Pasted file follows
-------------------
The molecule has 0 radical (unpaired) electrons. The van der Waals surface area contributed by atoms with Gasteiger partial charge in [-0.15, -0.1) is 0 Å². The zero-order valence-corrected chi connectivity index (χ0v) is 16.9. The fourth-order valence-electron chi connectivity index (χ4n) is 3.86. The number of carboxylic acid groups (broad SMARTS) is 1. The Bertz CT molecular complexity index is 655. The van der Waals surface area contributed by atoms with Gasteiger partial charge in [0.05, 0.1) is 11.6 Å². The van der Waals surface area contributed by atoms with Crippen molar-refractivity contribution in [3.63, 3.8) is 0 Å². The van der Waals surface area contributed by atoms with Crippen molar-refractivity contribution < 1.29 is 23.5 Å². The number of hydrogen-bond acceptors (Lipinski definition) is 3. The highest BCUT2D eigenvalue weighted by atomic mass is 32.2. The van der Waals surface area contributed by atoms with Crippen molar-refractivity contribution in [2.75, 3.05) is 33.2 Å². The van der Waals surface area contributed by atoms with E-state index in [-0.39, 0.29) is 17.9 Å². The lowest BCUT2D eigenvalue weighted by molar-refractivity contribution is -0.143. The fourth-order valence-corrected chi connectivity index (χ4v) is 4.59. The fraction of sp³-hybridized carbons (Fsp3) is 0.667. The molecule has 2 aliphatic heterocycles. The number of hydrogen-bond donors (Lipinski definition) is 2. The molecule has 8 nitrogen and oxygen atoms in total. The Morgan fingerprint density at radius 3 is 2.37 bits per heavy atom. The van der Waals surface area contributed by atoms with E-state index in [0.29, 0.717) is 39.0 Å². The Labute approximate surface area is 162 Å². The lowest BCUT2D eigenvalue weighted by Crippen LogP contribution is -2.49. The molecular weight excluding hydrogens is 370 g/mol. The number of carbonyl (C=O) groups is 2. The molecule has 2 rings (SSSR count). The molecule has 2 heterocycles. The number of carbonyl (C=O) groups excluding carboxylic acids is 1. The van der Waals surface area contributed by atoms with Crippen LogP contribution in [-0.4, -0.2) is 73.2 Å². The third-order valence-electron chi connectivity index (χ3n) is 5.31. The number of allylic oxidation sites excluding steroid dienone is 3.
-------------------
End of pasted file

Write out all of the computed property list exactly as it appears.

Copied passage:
The molecule has 0 radical (unpaired) electrons. The van der Waals surface area contributed by atoms with Gasteiger partial charge in [-0.15, -0.1) is 0 Å². The zero-order valence-corrected chi connectivity index (χ0v) is 16.9. The fourth-order valence-electron chi connectivity index (χ4n) is 3.86. The number of carboxylic acid groups (broad SMARTS) is 1. The Bertz CT molecular complexity index is 655. The van der Waals surface area contributed by atoms with Gasteiger partial charge in [0.05, 0.1) is 11.6 Å². The van der Waals surface area contributed by atoms with Crippen molar-refractivity contribution in [3.63, 3.8) is 0 Å². The van der Waals surface area contributed by atoms with Crippen molar-refractivity contribution < 1.29 is 23.5 Å². The number of hydrogen-bond acceptors (Lipinski definition) is 3. The highest BCUT2D eigenvalue weighted by atomic mass is 32.2. The van der Waals surface area contributed by atoms with Crippen molar-refractivity contribution in [2.75, 3.05) is 33.2 Å². The van der Waals surface area contributed by atoms with E-state index in [-0.39, 0.29) is 17.9 Å². The lowest BCUT2D eigenvalue weighted by molar-refractivity contribution is -0.143. The fourth-order valence-corrected chi connectivity index (χ4v) is 4.59. The fraction of sp³-hybridized carbons (Fsp3) is 0.667. The molecule has 2 aliphatic heterocycles. The number of hydrogen-bond donors (Lipinski definition) is 2. The molecule has 8 nitrogen and oxygen atoms in total. The Morgan fingerprint density at radius 3 is 2.37 bits per heavy atom. The van der Waals surface area contributed by atoms with E-state index in [0.29, 0.717) is 39.0 Å². The Labute approximate surface area is 162 Å². The lowest BCUT2D eigenvalue weighted by Crippen LogP contribution is -2.49. The molecular weight excluding hydrogens is 370 g/mol. The number of carbonyl (C=O) groups is 2. The molecule has 2 rings (SSSR count). The molecule has 2 heterocycles. The number of carbonyl (C=O) groups excluding carboxylic acids is 1. The van der Waals surface area contributed by atoms with Crippen LogP contribution in [-0.4, -0.2) is 73.2 Å². The third-order valence-electron chi connectivity index (χ3n) is 5.31. The number of allylic oxidation sites excluding steroid dienone is 3.